Franky Carrillo is living proof of the power of hope, determination, and optimism.
Franky grew up in Lynwood, California, a small suburb of Los Angeles. At the age of 16, he was arrested, tried and convicted as an adult, for a crime he did not commit. Even though Franky’s father testified that his son was home at the time of the crime, the system ignored this and other evidence of his innocence. Although he was sentenced to life in prison, Franky still maintained his innocence the whole time.
During his years spent in prison, Franky wrote hundreds of letters requesting assistance and filed numerous legal briefs. Even after being rejected over and over again in his request for a new trial, he never lost hope in himself or the judicial system. It took nearly 15 years for him to get the attention of a lawyer who believed in him enough to help him continue fighting this battle. And, after a five-year-long investigation, the key witnesses finally admitted they had been forced to falsely accuse Franky of murder. When this new evidence was presented in court, the prosecutors conceded they had been wrong and asked the judge to dismiss all charges against Franky.
On March 16, 2011, Franky was released from prison, an innocent and free man, full of optimism and hope. For twenty years, Franky faced rejection, injustice and unfairness but it was his hope and optimism that allowed him to continue fighting until he was finally set free. Once he was released from prison, he sued the County of Los Angeles and Sheriff’s Department and received a settlement. Shortly after he graduated from Loyola Marymount University and is now married to a social worker who is also a professor at Loyola Law School’s Center for Juvenile Law and Policy. He and his wife are raising their family in Echo Park.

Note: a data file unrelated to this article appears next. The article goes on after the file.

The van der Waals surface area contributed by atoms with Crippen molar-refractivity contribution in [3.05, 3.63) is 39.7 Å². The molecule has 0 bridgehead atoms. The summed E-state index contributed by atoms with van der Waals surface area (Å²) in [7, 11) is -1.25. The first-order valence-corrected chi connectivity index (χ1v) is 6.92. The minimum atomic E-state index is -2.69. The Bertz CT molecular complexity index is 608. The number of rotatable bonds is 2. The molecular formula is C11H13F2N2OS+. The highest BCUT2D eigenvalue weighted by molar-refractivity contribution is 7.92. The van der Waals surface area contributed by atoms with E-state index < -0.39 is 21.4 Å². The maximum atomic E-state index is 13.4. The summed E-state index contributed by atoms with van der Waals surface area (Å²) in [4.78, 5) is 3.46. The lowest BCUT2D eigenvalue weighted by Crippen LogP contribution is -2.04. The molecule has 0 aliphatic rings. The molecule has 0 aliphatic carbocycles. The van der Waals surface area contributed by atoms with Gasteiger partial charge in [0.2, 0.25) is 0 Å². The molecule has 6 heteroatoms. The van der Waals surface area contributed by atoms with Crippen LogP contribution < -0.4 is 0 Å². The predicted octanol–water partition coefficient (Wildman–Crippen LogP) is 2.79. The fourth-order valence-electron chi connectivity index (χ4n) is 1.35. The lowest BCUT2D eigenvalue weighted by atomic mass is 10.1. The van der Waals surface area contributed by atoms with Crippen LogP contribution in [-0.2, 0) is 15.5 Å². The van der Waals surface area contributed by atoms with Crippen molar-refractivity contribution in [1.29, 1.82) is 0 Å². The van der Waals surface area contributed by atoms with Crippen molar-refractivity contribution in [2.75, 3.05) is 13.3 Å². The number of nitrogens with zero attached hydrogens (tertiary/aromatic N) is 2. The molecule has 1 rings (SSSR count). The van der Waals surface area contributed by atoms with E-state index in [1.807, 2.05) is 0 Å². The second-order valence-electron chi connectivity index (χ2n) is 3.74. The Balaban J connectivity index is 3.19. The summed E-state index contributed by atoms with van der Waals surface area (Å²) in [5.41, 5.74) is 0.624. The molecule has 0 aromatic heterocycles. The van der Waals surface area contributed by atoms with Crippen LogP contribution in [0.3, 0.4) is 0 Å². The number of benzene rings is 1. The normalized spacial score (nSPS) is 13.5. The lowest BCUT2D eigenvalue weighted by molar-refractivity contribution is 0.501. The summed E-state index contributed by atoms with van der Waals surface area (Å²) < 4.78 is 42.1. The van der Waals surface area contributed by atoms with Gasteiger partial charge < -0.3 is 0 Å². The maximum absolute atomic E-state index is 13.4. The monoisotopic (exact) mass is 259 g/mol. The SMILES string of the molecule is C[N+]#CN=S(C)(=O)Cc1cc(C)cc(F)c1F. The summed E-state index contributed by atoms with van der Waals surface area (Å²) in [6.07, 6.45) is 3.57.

Because of his unique experience, Franky has become a renowned champion for fairness and justice – both within the judicial system and beyond. He became a key spokesperson for justice reform, supporting efforts like Propositions 34 and 62 to end the death penalty in California. He regularly advises and consults with state legislators on efforts to protect the innocent and to offer redemption and rehabilitation for youthful offenders. He also currently serves on the Board for several non-profit organization that are committed to promoting rehabilitation and justice reform, such as the Loyola Law School Center for Juvenile Law and Policy, the Northern California Innocence Project at Santa Clara law school, the Anti-Recidivism Coalition, the board of Death Penalty Focus and the Jesuit Restorative Justice Initiative (JRJI).
His work and inspiration has been recognized and honored by the naming of the Franky Carrillo Teen Court at Esteban Torres High School in East Los Angeles.
Now Franky is running for Assembly in California’s 51st Assembly District, where he was born and currently lives. He hopes to continue to serve as an inspiration to everyone facing challenges in life, and to be a constant reminder of the need to fight for justice, fairness, and honesty.
Based on his own experience, Franky believes that no obstacle is too great, and no cause is hopeless. Now he intends to bring that philosophy and spirit to public office and he will continue to use his proven determination and persistence to fight for economic opportunity, fairness in our judicial system, and civil rights for all.